Characterizing Deep-Learning I/O Workloads in TensorFlow
Abstract: The performance of Deep-Learning (DL) computing frameworks rely on the performance of data ingestion and checkpointing. In fact, during the training, a considerable high number of relatively small files are first loaded and pre-processed on CPUs and then moved to accelerator for computation. In addition, checkpointing and restart operations are carried out to allow DL computing frameworks to restart quickly from a checkpoint. Because of this, I/O affects the performance of DL applications. In this work, we characterize the I/O performance and scaling of TensorFlow, an open-source programming framework developed by Google and specifically designed for solving DL problems. To measure TensorFlow I/O performance, we first design a micro-benchmark to measure TensorFlow reads, and then use a TensorFlow mini-application based on AlexNet to measure the performance cost of I/O and checkpointing in TensorFlow. To improve the checkpointing performance, we design and implement a burst buffer. We find that increasing the number of threads increases TensorFlow bandwidth by a maximum of 2.3× and 7.8× on our benchmark environments. The use of the tensorFlow prefetcher results in a complete overlap of computation on accelerator and input pipeline on CPU eliminating the effective cost of I/O on the overall performance. The use of a burst buffer to checkpoint to a fast small capacity storage and copy asynchronously the checkpoints to a slower large capacity storage resulted in a performance improvement of 2.6× with respect to checkpointing directly to slower storage on our benchmark environment.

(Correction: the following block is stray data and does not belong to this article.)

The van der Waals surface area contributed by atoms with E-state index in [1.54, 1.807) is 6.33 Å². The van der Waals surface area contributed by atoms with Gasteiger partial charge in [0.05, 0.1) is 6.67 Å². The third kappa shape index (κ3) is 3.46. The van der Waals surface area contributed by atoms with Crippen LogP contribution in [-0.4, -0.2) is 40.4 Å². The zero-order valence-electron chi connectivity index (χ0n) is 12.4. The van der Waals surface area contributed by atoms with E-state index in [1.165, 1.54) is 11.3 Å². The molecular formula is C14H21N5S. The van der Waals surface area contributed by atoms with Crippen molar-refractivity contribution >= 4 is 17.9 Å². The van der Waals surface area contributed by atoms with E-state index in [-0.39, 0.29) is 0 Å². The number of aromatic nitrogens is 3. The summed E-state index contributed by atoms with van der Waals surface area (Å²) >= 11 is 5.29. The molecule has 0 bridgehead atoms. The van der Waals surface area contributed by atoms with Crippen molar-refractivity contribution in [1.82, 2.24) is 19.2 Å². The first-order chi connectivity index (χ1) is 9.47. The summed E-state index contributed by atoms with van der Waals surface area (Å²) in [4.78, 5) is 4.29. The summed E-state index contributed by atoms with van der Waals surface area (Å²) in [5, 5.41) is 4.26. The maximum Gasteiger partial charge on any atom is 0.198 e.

Back to PDSW-DISCS: Joint International Workshop on Parallel Data Storage and Data Intensive Scalable Computing Systems Archive Listing
Back to Full Workshop Archive Listing